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Last Exit to Brooklyn (Penguin Modern Classics) Paperback – 25 Aug 2011


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Product details

  • Paperback: 272 pages
  • Publisher: Penguin Classics (25 Aug. 2011)
  • Language: English
  • ISBN-10: 0141195657
  • ISBN-13: 978-0141195650
  • Product Dimensions: 12.9 x 1.6 x 19.8 cm
  • Average Customer Review: 4.0 out of 5 stars  See all reviews (48 customer reviews)
  • Amazon Bestsellers Rank: 6,236 in Books (See Top 100 in Books)

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Product Description

Review

Selby's place is in the front rank of American novelists ... to understand his work is to understand the anguish of America (New York Times Book Review)

An urgent tickertape from hell (Spectator)

Selby deploys street slang, common speech, argot and scatology to create a high poetic art...it seems to derive from the greatest American poetry--Whitman, Pound, Williams, and Olson (The Nation)

From the Publisher

Hubert Selby Jr's classic and controversial masterpiece of the wild underside of New York life. --This text refers to an out of print or unavailable edition of this title.

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Customer Reviews

4.0 out of 5 stars

Most Helpful Customer Reviews

26 of 26 people found the following review helpful By B. Remy on 29 Mar. 2005
Format: Paperback Verified Purchase
I am very glad that I've read this book, but now I have, I will never read it again.

It is a hard-boiled account about marginalised people - a prostitute, a transvestite, a convict, and a sexually troubled trade union leader amongst others. The style of writing is utterly refreshing and compelling, the characterisation astonishing, and beating from deep within the book is a heart and humanity. It is not though a dispassioned or sanitised book - the words "raw" and "gritty" are a massive understatement at times.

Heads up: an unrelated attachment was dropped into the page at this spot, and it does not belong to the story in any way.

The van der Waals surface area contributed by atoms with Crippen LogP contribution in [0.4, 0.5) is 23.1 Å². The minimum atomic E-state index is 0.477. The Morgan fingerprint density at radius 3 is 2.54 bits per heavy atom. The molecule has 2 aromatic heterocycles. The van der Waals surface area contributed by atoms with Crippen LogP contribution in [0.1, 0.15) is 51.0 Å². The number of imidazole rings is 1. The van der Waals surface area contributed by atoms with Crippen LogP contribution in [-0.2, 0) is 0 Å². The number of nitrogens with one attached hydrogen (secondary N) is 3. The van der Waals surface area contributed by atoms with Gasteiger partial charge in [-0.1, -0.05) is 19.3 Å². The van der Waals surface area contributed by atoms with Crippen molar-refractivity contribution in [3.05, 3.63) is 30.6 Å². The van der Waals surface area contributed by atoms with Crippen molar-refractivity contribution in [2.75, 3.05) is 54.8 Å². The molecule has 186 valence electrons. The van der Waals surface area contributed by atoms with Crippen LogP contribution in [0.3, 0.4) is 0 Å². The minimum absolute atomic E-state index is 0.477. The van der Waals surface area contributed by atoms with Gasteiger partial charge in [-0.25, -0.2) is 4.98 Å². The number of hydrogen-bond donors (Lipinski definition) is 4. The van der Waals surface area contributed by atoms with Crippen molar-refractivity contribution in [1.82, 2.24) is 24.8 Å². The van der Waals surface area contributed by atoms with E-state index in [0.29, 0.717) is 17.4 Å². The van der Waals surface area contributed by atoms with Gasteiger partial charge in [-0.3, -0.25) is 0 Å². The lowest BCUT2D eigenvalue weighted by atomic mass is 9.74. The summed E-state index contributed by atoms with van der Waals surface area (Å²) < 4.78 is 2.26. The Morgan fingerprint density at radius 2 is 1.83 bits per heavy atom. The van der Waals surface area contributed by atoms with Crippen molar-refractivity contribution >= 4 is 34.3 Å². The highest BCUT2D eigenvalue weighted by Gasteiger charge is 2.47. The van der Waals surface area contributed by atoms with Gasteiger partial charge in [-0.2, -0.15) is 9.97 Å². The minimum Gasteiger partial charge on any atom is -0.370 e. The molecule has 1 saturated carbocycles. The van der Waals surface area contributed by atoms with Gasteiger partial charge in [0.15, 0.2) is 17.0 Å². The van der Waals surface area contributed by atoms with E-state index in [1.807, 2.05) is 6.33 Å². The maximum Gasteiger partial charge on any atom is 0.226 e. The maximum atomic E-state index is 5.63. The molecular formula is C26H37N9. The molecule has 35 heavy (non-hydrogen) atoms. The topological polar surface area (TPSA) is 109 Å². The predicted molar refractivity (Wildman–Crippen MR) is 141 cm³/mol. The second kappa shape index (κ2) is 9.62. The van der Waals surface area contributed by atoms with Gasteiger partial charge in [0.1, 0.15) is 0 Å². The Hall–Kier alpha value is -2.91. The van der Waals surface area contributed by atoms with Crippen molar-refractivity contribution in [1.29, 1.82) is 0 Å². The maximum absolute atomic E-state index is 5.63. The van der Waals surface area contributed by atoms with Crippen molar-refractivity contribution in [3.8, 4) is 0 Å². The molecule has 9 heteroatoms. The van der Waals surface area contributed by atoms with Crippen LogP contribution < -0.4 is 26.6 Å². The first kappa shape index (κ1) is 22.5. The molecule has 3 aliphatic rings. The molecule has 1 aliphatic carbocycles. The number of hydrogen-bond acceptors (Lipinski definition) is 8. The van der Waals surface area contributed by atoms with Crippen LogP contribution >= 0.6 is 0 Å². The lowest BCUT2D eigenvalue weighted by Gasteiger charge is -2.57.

Be in no doubt that this book can be brutal, it pulls no punches and it often leaves a dirty bloody taste in your mouth whilst reading it.

It's a very good book, there's no doubt about it, but be prepared for a painful and uneasy read. There are no happy endings.
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13 of 13 people found the following review helpful By "louisahelenka" on 14 Jan. 2003
Format: Paperback
Last exit to Brooklyn is the only Selby Jnr. book I have read, yet will undoubtedly not be the last. Read in a stuffy hostel in Spain while ill, I was transfixed by a world of degredation, mysogyny, and utter contempt. The characters that Selby Jnr. portrays are visceral and hateful - Tralala is almost like a modern day Lulu, and ultimately deserves what she gets. Vince and his pals are hateful characters not unlike Burgess' Clockwork Orange mob - disrespectful to everyone and everything and getting away with it. It seems that Selby Jnr. is trying to show how the characters all use and abuse each other and ultimately, none are the better for it. This book is seedy, and the characters hateful, yet it had me gripped to the end.I still don't know why I enjoyed it so much and could not put it down - maybe this is Selby Jnr.s way of showing that we can be just as perverse as these fictional characters. Sickeningly enjoyable and made even more contreversial when thinking of the trouble Selby Jnr. had in getting it published. Will definitely be reading more of his work.
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5 of 5 people found the following review helpful By N. Chida on 7 Dec. 2009
Format: Paperback
I will never forget how it felt to read this book.